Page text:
% this is to specify the range of the data to cut out from the captured data (raw_data). Since I captured

    % pretty many samples, it would take too long time to plot if you try to plot it all.

     

    block = 10000:14000;

     

    % Followings are for producing those plots shown above.

     

    subplot(2,4,1);

    plot(10*log10(abs(fftshift(fft(raw_data)))));xlim([0 length(raw_data)]);

    ylim([-50 50]);

     

    subplot(2,4,2);

    plot(10*log10(abs(fftshift(fft(y)))));xlim([0 length(y)]);

    ylim([-50 50]);

     

    subplot(2,4,3);

    plot(b,'bo','MarkerFaceColor',[0 0 1],'MarkerSize',1);

    xlim([1 length(b)]);

     

    subplot(2,4,4);

    plot(10*log10(abs(fftshift(fft(b,512)))));

    xlim([0 512]); ylim([-50 0]);

     

    subplot(2,4,5);

    plot(block,real(raw_data(block)),'r-');

    xlim([block(1) block(end)]);

    ylim([-2 2]);

     

    subplot(2,4,6);

    plot(real(raw_data(block)),imag(raw_data(block)),'ro','MarkerFaceColor',[0 0 1],'MarkerSize',1);

    axis([-2 2 -2 2]);

     

    subplot(2,4,7);

    plot(block,real(y(block)),'r-');

    xlim([block(1) block(end)]);

    ylim([-2 2]);

     

    subplot(2,4,8);

    plot(real(y(block)),imag(y(block)),'ro','MarkerFaceColor',[0 0 1],'MarkerSize',1);

    axis([-2 2 -2 2]);

     

    % Save the 'raw_data' into a csv file. This saved file will be used for analysis in next step.

    dlmwrite('Tx_433_92_Gain_m1.dat',raw_data,'newline','pc');

     

Next step was to analyze the data captured above in more detail. Followings are the result of the analysis (very simple analysis) for the data saved in the csv file. Following is the result of plotting the I/Q data captured by the RTL reciever.

 

 

Following is Matlab code that produces the result shown above.

    clear all;

     

    % following is to read the data from the data file. You see I transposed the read data, but no special

    % methematical reason for the transpose. It is just to match the dimension (vector dimension) with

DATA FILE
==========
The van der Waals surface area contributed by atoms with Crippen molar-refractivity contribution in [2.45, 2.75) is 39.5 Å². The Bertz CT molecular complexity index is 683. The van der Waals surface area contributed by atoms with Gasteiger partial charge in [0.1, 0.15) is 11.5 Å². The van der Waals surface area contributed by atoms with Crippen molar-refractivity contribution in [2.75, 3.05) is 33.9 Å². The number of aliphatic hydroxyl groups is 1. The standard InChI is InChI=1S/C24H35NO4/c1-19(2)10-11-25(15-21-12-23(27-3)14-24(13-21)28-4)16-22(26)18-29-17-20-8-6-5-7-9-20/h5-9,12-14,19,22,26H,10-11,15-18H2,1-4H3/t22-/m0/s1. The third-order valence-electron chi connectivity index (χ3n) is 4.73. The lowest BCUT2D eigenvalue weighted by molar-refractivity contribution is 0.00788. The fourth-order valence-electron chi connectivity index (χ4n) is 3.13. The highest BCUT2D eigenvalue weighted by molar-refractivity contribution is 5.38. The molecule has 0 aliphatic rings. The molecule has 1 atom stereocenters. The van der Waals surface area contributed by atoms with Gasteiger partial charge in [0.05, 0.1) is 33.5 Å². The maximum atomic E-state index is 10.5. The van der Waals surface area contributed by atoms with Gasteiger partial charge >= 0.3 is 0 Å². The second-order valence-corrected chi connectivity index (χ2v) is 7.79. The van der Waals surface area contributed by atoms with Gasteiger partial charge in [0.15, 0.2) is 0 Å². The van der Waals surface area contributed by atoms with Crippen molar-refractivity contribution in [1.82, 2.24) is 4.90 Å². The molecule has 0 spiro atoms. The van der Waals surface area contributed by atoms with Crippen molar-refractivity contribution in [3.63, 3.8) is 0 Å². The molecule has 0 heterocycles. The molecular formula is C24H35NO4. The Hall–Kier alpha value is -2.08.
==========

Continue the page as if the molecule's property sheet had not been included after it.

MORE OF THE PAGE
% other variables like 't' and 'f' that will be created later.

     

    raw_data = csvread('Tx_433_92_Gain_m1.dat');

    raw_data = raw_data';

     

    % Following is to decimate (undersample) the capture data. Since the number of samples that I captured

    % is pretty big and the signal bandwidth is much narrower than the sampling bandwidth. I decided to

    % undersample the data to increase the speed of next level processing (like plotting)

     

    decimation_factor = 25;

    decimated_data = decimate(double(raw_data),decimation_factor,8);

     

    % Following is to create tick marks for time domain and frequency domain.

     

    t = linspace(0,length(decimated_data)-1,length(decimated_data)) ./ ...

        (2.4e6/decimation_factor);

    f = linspace(0,2.4e6,length(t))/1e6;

    f = f - 0.5*max(f);

     

    % Following is the cut out a specific portions of data from decimated_data to magnify the plot

    % in horizontal axis

     

    chunk_range = 1:1000;

     

    % Followings are plotting routine that generates the plots shown above.

     

    subplot(5,2,1);

    freq_dB = 20*log10(abs(fftshift(fft(decimated_data))));

    plot(f,freq_dB);

    xlim([f(1) f(end)]);

    ylim([-50 max(freq_dB)]);

     

    subplot(5,2,2);

    freq_dB = 20*log10(abs(fftshift(fft(decimated_data))));

    plot(f,freq_dB);

    xlim([-0.25 0.25]);

    ylim([-50 max(freq_dB)])

     

    subplot(5,2,[3 4]);

    plot(t,real(decimated_data),'r-');

    xlim([t(1) t(end)]);

     

    subplot(5,2,[5 6]);

    plot(t,imag(decimated_data),'b-');

    xlim([t(1) t(end)]);

     

    subplot(5,2,[7 8]);

    plot(t(chunk_range),real(decimated_data(chunk_range)),'r-');

    xlim([t(chunk_range(1)) t(chunk_range(end))]);

     

    subplot(5,2,[9 10]);

    plot(t(chunk_range),imag(decimated_data(chunk_range)),'b-');

    xlim([t(chunk_range(1)) t(chunk_range(end))]);

     

 

 

Testing with Arduino and RTL Reciever + SDRSharp

 

Now let's try switching on/off the Tx module with Arduino. This is just to test basic operation with Arduino. There is nothing fancy about it.  This is just to replace the small switch and my finger with Arduino.

The circuit and connection with Arduino is as shown below.

 

 

For programming, I didnt' do any programming. I just used the simplest Arduino sample sketch (Blink) as shown below. (Actually I connected the Tx module so that I can use this script without any modification).

 

 

I know the picture for real connection shown above would look messy. The connection in a little bit tidy form can be illustrated as shown below.

NOTE : You may be wondering what kind of Antenna you use. Don't worry, just use a segment of wire. In fact, even without any antenna this tutorial would work.

 

 

To check out the signal transmitted by the Tx module, I used RTL device and SDR Sharp setup as shown below.

 

Run the Arduino program. If you see something as shown below, you can say it works as intended.